As an aside, I had a metal core door and I couldn't put a nail in either. I bought an over the door wreath holder. It was pretty cheap and worked really well.
Lisa @KarmaPerDiem says
I really like this. I have some pinecones I need to do something with, but they're HUGE–really love the wreath!
very nice wreath…I'm loving the neutrals great for Thanksgiving and Christmas. Wonderful job! Lezlee
Blondie's Journal says
The wreath is very original and creative. And of course, lovely!! Nicely done! 🙂
I too love how the pine cones are different colors. The duct tape cracks me up!
@7 Jamie. One of those wreath holders might be a very good idea. I just don't know if they have something like that here, never seen one. Most go hunting for one. Thanks for the tip.
All That Jazz says
I LOVE this! I am a pinecone freak and have them all over my house during the holidays, LOL! I need to collect some new ones to make a wreath~ it's less "holiday" than some of the green ones and therefore more versatile, I think!!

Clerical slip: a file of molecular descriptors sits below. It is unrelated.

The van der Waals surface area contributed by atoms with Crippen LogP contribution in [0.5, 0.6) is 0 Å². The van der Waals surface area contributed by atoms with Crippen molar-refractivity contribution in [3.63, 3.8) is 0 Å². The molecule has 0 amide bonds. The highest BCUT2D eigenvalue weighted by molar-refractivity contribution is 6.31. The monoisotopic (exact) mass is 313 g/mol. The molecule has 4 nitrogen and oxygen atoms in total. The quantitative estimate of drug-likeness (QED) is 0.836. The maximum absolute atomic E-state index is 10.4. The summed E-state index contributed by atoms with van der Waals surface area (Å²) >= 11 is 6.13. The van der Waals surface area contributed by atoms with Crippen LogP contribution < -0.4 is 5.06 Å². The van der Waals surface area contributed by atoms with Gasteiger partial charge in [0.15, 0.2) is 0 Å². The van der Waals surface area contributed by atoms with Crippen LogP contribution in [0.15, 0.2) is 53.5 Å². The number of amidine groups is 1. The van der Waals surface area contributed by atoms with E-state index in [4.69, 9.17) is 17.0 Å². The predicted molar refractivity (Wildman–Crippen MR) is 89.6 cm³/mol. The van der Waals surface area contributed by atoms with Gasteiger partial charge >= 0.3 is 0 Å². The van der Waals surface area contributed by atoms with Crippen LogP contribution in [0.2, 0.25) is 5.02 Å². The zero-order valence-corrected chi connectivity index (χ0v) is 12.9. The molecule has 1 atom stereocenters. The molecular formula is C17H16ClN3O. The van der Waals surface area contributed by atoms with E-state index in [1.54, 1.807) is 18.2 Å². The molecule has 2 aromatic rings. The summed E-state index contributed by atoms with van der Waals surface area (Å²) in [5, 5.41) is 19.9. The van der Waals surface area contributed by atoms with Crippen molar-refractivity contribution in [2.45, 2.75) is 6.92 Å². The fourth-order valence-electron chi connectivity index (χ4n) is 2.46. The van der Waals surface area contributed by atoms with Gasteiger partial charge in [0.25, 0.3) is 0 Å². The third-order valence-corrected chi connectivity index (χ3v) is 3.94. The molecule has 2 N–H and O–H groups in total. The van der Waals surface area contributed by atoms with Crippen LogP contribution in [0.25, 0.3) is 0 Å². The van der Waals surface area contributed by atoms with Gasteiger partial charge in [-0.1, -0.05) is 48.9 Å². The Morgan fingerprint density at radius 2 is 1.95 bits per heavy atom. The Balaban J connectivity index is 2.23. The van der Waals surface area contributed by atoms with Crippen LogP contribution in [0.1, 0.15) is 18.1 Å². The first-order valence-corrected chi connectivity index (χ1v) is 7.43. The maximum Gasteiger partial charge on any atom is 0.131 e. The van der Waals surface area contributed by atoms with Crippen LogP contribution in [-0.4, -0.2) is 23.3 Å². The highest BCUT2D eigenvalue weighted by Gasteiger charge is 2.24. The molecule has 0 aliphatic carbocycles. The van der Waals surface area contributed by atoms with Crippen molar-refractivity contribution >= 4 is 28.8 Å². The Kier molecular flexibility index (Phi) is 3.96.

Wow your pine cone wreath is stunning. Fits your front door perfectly. Have a wonderful day /Therese
Brenda Kula says
It's beautiful, Marianne! I have lots of pinecones, living in the piney woods of Texas.
Don't let the pinecones dry out all the way before glueing onto the straw wreath. When they dry out they will open up completely and fill in. But your finished project turned out great.
THE BLACK BARN says
DIE IS ERG MOOI GEWORD.
PAST HELEMAAL IN DEZE HERFST SFEER.
Funky Junk Interiors says
LOL on the duct tape front!
Your wreath is magnificent! Heck.. the entire front entry is so pretty. Love the no colour/high texture elements. Nicely done!
It's gorgeous, Marianne! I love the bottom of the cones too!
I love it! What a great solution to all those pesky pinecones laying around in our side yard!